Blog Behavioral/Mental Health

Go further with food by meal planning

Written by Rachel Tabak, PhD, research assistant professor at the Brown School

The Academy of Nutrition and Dietetics has celebrated National Nutrition Month® since 1980. Themes have ranged from Food Fads Fool to Step Up to Get Your Plate in Shape. The goal each year includes increasing awareness of the importance of nutrition.

Even though National Nutrition Month® is coming to a close, the key points of this year’s theme: Go Further with Food can apply all year round. The focus this year, reducing food waste with an emphasis on menu planning brings together many important issues related to food and nutrition.

According to the USDA, about 90 billion pounds of edible food goes uneaten annually. Not only does this have an environmental impact, this waste costs $370 per person per year. While much of this happens outside of our control (for example: before food gets to the store, in restaurants), we can use practices such as menu planning to prevent wasting food at home.

What are the benefits of menu planning?

  • Preparing meals as part of a menu plan can be more efficient
  • Engaging the family in menu planning can make everyone more likely to try new foods and can prevent conflict around mealtimes
  • Having a plan makes it more likely you’ll eat meals prepared at home which is healthier and less expensive
  • Going to the store with a shopping list can prevent impulse purchases, which can help keep unhealthy foods out of your home so they are less tempting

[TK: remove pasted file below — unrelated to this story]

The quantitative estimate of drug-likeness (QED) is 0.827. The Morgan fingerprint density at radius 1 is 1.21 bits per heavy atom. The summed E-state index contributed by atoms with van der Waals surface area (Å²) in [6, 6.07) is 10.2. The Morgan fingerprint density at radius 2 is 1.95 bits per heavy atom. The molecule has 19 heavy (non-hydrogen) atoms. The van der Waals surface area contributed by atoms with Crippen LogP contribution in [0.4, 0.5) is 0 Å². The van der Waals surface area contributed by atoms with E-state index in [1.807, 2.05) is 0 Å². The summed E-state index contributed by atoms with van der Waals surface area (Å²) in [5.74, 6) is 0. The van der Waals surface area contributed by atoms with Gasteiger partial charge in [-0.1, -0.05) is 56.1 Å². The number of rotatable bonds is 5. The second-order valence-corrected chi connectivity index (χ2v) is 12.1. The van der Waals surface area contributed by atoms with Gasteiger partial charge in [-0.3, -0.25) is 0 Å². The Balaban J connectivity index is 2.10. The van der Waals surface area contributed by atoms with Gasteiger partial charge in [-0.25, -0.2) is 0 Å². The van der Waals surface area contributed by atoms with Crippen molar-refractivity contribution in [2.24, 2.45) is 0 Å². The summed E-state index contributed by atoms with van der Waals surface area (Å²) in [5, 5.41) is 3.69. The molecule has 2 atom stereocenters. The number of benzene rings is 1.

• Planning what to buy and what to do with leftovers prevents waste
  • Building a shopping list around a menu plan means fewer trips to the store

How can I get started planning meals?

  • Brainstorm a list of meals
  • Maximize efficiency by having a plan for leftovers
  • Include the whole family in the process
  • Get ideas flowing with themes like Meatless Mondays and Taco Tuesdays
  • Use staples you already have and like, but also look for new recipes to try
  • Think about ways to make it fit with your lifestyle, for example cooking on the weekend when things may be less hectic
  • Plan for busy days with easier recipes or leftovers and for disruptions by having go-to options for days when things don’t go as planned
  • Complete small food prep steps like cutting up vegetables and storing them in the fridge when you have a little more time, so you have them ready on busy days
  • Use tools like pen and paper worksheets, websites, or apps
  • Be patient if the first few weeks don’t go perfectly; it might take a little adjusting to find the right balance
  • Think about myplate when planning your meals, and make half your plate fruits and vegetables
  • Make your shopping more efficient by using your menu plan to make your shopping list and purchase non-perishable staple items for your favorite meals
  • Include snacks in your menu plan so when you’re hungry, you have something healthy to reach for
  • Look for coupons or your grocer’s ads to take advantage of sales
  • Plan around the season to take advantage of produce that is at its peak and often on sale

What tools are available to help me menu plan?

Meal planning not only makes eating healthy easier, it can help reduce food waste. When we think about our nutrition choices, the first thing that comes to mind is often how our behaviors impact our health and lifestyle, but the food we eat (or waste) can also impact the environment. Planning out meals, snacks, and shopping can have a range of benefits from helping us make healthier food choices to throwing away less food, to saving money at the store. As we end National Nutrition Month®, these are important reflections to bring into the rest of the year, perhaps as a goal to work toward between this March and next.